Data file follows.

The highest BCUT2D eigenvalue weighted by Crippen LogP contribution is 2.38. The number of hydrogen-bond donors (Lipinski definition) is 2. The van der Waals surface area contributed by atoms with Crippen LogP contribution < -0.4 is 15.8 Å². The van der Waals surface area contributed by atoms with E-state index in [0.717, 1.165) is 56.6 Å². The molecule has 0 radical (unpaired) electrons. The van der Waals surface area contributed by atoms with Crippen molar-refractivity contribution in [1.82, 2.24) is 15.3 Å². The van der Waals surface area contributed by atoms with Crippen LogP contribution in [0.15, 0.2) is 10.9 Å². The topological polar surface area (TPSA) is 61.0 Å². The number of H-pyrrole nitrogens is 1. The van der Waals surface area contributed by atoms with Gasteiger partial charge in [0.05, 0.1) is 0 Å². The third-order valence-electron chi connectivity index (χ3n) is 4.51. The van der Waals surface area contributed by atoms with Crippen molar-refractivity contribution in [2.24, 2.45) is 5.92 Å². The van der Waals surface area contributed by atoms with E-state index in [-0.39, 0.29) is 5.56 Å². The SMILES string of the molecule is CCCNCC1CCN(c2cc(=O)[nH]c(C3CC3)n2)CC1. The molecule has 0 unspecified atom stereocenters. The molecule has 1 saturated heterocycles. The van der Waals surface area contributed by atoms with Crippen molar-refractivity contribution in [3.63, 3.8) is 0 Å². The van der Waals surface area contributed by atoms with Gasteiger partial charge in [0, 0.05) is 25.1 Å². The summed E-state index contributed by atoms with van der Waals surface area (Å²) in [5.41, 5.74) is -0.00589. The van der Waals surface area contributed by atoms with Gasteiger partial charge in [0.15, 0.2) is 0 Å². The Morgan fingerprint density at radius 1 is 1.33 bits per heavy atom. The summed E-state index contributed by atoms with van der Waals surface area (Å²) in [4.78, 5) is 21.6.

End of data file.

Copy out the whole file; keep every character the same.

The highest BCUT2D eigenvalue weighted by Crippen LogP contribution is 2.38. The number of hydrogen-bond donors (Lipinski definition) is 2. The van der Waals surface area contributed by atoms with Crippen LogP contribution < -0.4 is 15.8 Å². The van der Waals surface area contributed by atoms with E-state index in [0.717, 1.165) is 56.6 Å². The molecule has 0 radical (unpaired) electrons. The van der Waals surface area contributed by atoms with Crippen molar-refractivity contribution in [1.82, 2.24) is 15.3 Å². The van der Waals surface area contributed by atoms with Crippen LogP contribution in [0.15, 0.2) is 10.9 Å². The topological polar surface area (TPSA) is 61.0 Å². The number of H-pyrrole nitrogens is 1. The van der Waals surface area contributed by atoms with Gasteiger partial charge in [0.05, 0.1) is 0 Å². The third-order valence-electron chi connectivity index (χ3n) is 4.51. The van der Waals surface area contributed by atoms with Crippen molar-refractivity contribution in [2.24, 2.45) is 5.92 Å². The van der Waals surface area contributed by atoms with E-state index in [-0.39, 0.29) is 5.56 Å². The SMILES string of the molecule is CCCNCC1CCN(c2cc(=O)[nH]c(C3CC3)n2)CC1. The molecule has 0 unspecified atom stereocenters. The molecule has 1 saturated heterocycles. The van der Waals surface area contributed by atoms with Crippen molar-refractivity contribution in [3.63, 3.8) is 0 Å². The van der Waals surface area contributed by atoms with Gasteiger partial charge in [0, 0.05) is 25.1 Å². The summed E-state index contributed by atoms with van der Waals surface area (Å²) in [5.41, 5.74) is -0.00589. The van der Waals surface area contributed by atoms with Gasteiger partial charge in [0.15, 0.2) is 0 Å². The Morgan fingerprint density at radius 1 is 1.33 bits per heavy atom. The summed E-state index contributed by atoms with van der Waals surface area (Å²) in [4.78, 5) is 21.6.